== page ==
-Graphic

My collaborators and I are writing a show about the amateur pornography industry. Yes, my parents know about it, don’t you Mom and Dad? Of course we need to do our research, which is how I found myself watching a documentary about the porn industry yesterday morning. Which then made me upset and cynical for the rest of the day, until I read the entirety of David Foster Wallace’s essay “Big Red Son” about the Las Vegas AVN (Adult Video Nonsense or something like that) awards and remembered that there are intelligent and sane people in the world.

I feel like I should write about what upset me and threw me into feelings of feminist rage and borderline despair (and hyperbole and melodrama!), but I don’t really want to get into that head-space again. I also don’t know if I would be able to articulate an argument very clearly. Because I go back and forth on the subject of pornography. I don’t begrudge people their sexual tastes and don’t want to get in the way of their proclivities unless they’re hurting someone else, I think sexuality is a healthy and normal thing and that embracing it is a positive thing to do. I have no problem with people watching sexy videos.

What I have a problem with is just how often porn seems to operate at the expense of what should be half the fun–the woman’s experience and pleasure. (And her individual personhood, but that rant would never end.) I know that a majority (although by no means all) of the people who watch pornography are men, but correct me if I’m wrong, don’t lots of men want to see women who are enjoying themselves?

I don’t even know how to get into this without getting really explicit and going on a huge tirade. Because we can start to talk about how the women seem to be enjoying themselves, and then get into the fact that everyone is acting and how likely it is that someone actually enjoys having x happen in or on their y, and the idea that what’s sexy and taboo about it is the thought that these are special women who for some reason DO enjoy this thing that really shouldn’t be pleasant, and how do you know they don’t like it, and on and on and on, and whatever goes on between two consenting adults yadda yadda yadda.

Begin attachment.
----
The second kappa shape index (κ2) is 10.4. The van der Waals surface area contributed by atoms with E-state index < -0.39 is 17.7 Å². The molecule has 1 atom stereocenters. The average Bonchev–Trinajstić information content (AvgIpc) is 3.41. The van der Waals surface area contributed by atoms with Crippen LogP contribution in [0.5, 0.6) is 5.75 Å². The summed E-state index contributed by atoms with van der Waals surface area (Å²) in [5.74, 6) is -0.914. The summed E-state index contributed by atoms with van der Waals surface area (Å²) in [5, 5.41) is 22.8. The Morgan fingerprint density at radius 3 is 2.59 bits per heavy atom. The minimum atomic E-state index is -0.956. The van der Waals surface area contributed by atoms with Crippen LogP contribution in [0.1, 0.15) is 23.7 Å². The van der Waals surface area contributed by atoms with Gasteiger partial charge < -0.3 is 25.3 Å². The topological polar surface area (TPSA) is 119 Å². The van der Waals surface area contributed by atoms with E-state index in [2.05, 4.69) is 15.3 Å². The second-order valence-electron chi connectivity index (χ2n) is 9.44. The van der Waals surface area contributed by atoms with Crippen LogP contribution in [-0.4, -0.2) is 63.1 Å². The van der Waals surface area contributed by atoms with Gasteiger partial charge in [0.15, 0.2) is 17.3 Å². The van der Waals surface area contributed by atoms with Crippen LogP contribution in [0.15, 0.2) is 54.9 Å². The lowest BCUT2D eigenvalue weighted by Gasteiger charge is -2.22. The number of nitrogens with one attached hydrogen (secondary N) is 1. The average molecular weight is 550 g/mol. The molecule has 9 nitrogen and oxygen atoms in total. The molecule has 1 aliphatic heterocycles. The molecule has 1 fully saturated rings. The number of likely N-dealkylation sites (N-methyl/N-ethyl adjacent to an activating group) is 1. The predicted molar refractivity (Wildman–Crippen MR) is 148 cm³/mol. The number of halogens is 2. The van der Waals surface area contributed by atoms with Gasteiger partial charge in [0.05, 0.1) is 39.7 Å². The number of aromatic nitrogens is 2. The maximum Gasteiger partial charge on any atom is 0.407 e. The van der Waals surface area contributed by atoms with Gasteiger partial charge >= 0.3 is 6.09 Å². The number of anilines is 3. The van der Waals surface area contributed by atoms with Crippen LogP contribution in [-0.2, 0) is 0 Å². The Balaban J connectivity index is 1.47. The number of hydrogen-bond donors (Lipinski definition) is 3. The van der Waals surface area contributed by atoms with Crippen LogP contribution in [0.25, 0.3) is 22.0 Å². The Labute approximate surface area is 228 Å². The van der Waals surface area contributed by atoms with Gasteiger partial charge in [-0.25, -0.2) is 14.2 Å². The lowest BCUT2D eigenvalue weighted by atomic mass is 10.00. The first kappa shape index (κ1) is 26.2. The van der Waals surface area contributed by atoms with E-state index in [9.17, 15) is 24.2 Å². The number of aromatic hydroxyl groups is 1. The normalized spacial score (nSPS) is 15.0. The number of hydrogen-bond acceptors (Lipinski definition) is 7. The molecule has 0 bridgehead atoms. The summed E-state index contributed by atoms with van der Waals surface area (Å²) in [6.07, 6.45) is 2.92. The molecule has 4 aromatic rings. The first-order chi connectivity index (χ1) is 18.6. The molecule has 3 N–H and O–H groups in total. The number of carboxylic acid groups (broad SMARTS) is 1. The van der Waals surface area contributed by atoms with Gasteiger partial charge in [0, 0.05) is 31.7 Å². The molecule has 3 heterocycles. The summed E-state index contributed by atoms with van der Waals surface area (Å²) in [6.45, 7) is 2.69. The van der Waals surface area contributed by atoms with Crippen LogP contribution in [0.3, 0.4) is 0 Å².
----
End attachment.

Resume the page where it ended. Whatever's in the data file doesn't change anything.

I agree on the consenting adult thing. It’s just all of the pressures and the power dynamics and the manipulations that I feel are part of the industry make it hard for me to feel confident in the quality of the adult consent. Which is something we’re going to explore in our show, and I’ve got a whole lot of conflicting emotions and thoughts to bring to bear for it, which should be good fodder.

Here’s the thing that makes me most uncomfortable: The way that the hyper-sexualization of women that I see continuing to grow in our society, which I don’t think you can leave pornography out of, exerts its pressures on women young and old. The fact that magazines like Glamour and Cosmopolitan make a lot of their money by creating anxiety in women that unless they’re doing increasingly exotic things in the bedroom, they won’t be good enough for the kind of man they want to be with. The increasing pressure to somehow balance on the tightrope of the Whore-Madonna complex just right so that you’re girlfriend material but not the-boring-girlfriend-who-will-be-cheated-on material.

I’m sure guys feel pressure and anxiety about sexual performance as well, in fact I know they do (Viagra ads anyone?) and I’m not trying to trivialize their experience either. It makes me sad that videos that exist ostensibly for entertainment make people of all genders feel potentially inadequate in important aspects of their own lives. It’s that component of a culture in which pornography and porn-inspired images are becoming increasingly mainstream that I just hope people will be able to keep at arm’s length. I hope that the clear distinction between fiction and reality, actors and real men and women, fantasy and real-life situations with real-life individuals who have their own hang-ups and desires, will remain something that most of us can make.

What gets me down is worrying that that’s easier said than done.

(Downer entry, I know. But hey! “The Rocky Horror Show” has its first open dress rehearsal tomorrow and is going to be a lot of fun! Now go watch a YouTube video of a kitten and we’ll all be all right.)

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1 Comment

Filed under Rants

One response to “-Graphic

  1. Anna Hermann

    Yes. And yes. I can’t tell you how many guys I have run into in my life who have these huge sexual insecurities slung around their neck like a flashing neon sign, and it makes me so sad when I see it ultimately becoming a big issue in their personal lives. As if relationships weren’t complicated enough to begin with. Thanks, mass media, for making both genders think that increasingly over-the-top wild sexual encounters are required to find, and hold on to, a desirable partner. I’m all for fun and enjoyable and positive sexual experiences, liberal arts grad that I am, but honestly Cosmo, if you could NOT tell all my potential mates that they are to expect kinky hammock sex so good they will forget their names after the first date, I’d appreciate it.

    You’ve unleashed my inner feminist beast as well. Well done. :p

    -cj

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